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Madeleine Albright Discusses Jewish Heritage

By Sabrina A. Mohamed, Crimson Staff Writer

Former Secretary of State Madeleine Albright discussed her long-unknown Jewish heritage and her new book, Prague Winter: A Personal Story of Remembrance and War, 1937-1984, on Friday afternoon at Upstairs on the Square.

Prague Winter explores the history of the former Czechoslovakia, the country where Albright was born and raised, from the Nazi invasion during World War II up until the onset of the Cold War through the eyes of her family and their contemporaries.

Albright said that she believes that many of the lessons her family learned during that time are worth remembering.

“These people were all thrown back upon their primal instincts, and compelled to make very pragmatic, moral judgments from a very short menu of options,” she said.

Raised Catholic, Albright learned about her Jewish heritage, and that members of her family had died during the Holocaust, during her vetting process to serve under President Bill Clinton.

“I thought I needed to explore the story more, and not just explore it for my own sake, but also to pay homage to those who died and put it into a historical context,” Albright said.

Albright, who called herself “a child of war,” said that she was 12 years old when Germany invaded Czechoslovakia. She lived in England with her family throughout World War II.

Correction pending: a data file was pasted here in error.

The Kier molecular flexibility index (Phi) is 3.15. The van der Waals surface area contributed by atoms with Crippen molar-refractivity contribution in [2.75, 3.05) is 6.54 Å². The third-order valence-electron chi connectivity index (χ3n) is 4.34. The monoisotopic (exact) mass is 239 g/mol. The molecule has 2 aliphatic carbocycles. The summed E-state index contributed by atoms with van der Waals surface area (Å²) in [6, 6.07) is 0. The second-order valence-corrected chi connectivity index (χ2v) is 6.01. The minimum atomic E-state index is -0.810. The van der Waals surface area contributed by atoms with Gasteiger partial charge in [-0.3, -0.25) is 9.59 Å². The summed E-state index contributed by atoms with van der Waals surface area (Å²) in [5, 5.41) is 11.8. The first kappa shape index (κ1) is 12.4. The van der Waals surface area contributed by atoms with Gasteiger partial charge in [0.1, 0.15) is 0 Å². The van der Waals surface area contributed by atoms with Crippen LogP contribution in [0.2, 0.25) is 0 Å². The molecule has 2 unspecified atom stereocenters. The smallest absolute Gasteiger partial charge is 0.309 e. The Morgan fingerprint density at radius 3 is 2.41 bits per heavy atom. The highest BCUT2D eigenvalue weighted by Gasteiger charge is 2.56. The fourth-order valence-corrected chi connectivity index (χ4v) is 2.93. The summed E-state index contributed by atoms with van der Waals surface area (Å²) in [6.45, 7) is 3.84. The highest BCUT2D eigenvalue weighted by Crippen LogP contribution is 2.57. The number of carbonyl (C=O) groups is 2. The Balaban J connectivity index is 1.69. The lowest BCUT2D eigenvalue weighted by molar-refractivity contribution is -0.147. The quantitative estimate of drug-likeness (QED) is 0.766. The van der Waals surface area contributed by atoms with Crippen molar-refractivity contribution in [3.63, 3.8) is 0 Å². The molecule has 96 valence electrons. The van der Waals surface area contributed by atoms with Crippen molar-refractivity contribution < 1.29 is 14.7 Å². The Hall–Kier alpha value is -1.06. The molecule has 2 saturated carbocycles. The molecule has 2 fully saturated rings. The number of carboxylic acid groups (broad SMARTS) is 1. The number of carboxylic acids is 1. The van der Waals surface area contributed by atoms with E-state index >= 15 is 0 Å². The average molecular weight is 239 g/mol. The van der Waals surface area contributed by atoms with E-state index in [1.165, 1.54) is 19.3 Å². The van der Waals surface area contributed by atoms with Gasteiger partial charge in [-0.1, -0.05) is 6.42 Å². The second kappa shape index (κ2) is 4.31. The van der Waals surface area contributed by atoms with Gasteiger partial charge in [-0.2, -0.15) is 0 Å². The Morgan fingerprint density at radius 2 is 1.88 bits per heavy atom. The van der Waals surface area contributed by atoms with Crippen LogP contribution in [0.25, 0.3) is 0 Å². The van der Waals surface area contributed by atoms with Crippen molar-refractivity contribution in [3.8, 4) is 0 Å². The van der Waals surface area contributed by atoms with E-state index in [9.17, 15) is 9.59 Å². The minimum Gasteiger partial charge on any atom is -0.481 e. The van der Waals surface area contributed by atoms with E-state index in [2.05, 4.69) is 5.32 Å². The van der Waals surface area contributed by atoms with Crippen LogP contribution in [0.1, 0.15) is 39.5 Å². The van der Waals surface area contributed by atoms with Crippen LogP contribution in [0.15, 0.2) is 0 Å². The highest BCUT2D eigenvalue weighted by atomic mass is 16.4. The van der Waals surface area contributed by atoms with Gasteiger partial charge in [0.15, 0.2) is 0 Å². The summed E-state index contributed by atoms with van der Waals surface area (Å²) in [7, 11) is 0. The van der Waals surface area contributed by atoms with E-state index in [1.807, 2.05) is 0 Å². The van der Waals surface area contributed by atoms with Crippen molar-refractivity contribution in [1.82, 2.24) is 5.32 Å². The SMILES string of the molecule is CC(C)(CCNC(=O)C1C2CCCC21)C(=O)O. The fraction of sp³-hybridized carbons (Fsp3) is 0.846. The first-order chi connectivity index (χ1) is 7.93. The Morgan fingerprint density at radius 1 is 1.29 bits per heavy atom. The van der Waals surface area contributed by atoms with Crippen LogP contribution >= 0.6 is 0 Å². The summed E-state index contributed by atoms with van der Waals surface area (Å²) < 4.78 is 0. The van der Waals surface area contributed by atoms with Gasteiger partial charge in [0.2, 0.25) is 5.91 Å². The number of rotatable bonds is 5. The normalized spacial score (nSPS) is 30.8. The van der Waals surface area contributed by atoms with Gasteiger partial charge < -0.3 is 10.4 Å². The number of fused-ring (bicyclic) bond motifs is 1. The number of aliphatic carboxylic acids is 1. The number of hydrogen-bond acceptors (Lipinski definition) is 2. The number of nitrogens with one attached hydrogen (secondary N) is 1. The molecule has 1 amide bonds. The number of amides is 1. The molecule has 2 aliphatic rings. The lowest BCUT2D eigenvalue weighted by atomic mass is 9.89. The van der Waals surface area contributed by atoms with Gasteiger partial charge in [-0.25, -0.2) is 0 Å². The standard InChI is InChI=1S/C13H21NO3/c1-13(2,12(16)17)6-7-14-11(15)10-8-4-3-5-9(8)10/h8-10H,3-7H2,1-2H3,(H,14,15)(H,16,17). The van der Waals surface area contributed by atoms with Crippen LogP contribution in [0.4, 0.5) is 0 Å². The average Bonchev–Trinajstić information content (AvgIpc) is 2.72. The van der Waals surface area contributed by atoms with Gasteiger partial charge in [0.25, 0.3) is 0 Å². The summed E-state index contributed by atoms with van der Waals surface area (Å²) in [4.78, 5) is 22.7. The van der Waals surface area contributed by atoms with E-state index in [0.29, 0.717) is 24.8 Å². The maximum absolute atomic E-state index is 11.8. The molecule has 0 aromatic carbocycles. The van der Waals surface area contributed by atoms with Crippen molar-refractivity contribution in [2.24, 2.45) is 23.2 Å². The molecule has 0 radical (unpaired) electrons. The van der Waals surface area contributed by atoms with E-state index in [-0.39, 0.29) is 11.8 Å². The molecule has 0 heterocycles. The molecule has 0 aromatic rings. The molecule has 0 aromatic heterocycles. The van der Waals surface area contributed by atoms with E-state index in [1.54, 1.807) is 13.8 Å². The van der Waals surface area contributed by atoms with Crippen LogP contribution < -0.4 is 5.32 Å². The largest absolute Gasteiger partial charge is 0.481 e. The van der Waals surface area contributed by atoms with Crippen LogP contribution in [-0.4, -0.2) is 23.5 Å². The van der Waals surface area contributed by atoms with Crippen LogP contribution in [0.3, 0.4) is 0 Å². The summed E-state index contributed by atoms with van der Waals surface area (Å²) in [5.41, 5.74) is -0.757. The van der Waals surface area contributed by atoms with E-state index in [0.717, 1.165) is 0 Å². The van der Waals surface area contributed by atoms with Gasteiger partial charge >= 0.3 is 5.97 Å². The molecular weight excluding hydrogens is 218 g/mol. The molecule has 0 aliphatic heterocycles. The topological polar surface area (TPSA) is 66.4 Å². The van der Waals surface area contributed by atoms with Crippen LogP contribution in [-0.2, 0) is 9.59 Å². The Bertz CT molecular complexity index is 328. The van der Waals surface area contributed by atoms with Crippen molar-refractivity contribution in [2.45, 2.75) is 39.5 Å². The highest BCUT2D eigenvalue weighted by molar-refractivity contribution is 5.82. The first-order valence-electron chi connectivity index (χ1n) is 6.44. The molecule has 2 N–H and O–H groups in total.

The experience of living through a war shaped her life course, and inspired her to work for international peace and diplomacy, she said.

“My friends often ask whether I am a pessimist or an optimist,” she said. “I am an optimist who worries a lot.”

Albright also noted that her career has had a ripple effect in her birth country as well as in the United States.

“There’s a whole generation of girls in [the former] Czechoslovakia with the first name Madeleine, and I’m very proud of that,” she said.

Audience members noted that they were struck by Albright’s perseverance throughout her experiences.

“She was asked to be president of Czechoslovakia, but said it was not for her,” said Aparajita Tripathi ’13, recalling a joke that Albright shared. “Taking in all those new experiences, nothing phased her.”

“She tells such a rich history that appreciates many viewpoints,” said S. Logan Gibson, a student at the Kennedy School. “She wears many hats and it was delightful to hear her speak about all of those perspectives.”

—Staff writer Sabrina A. Mohamed can be reached at

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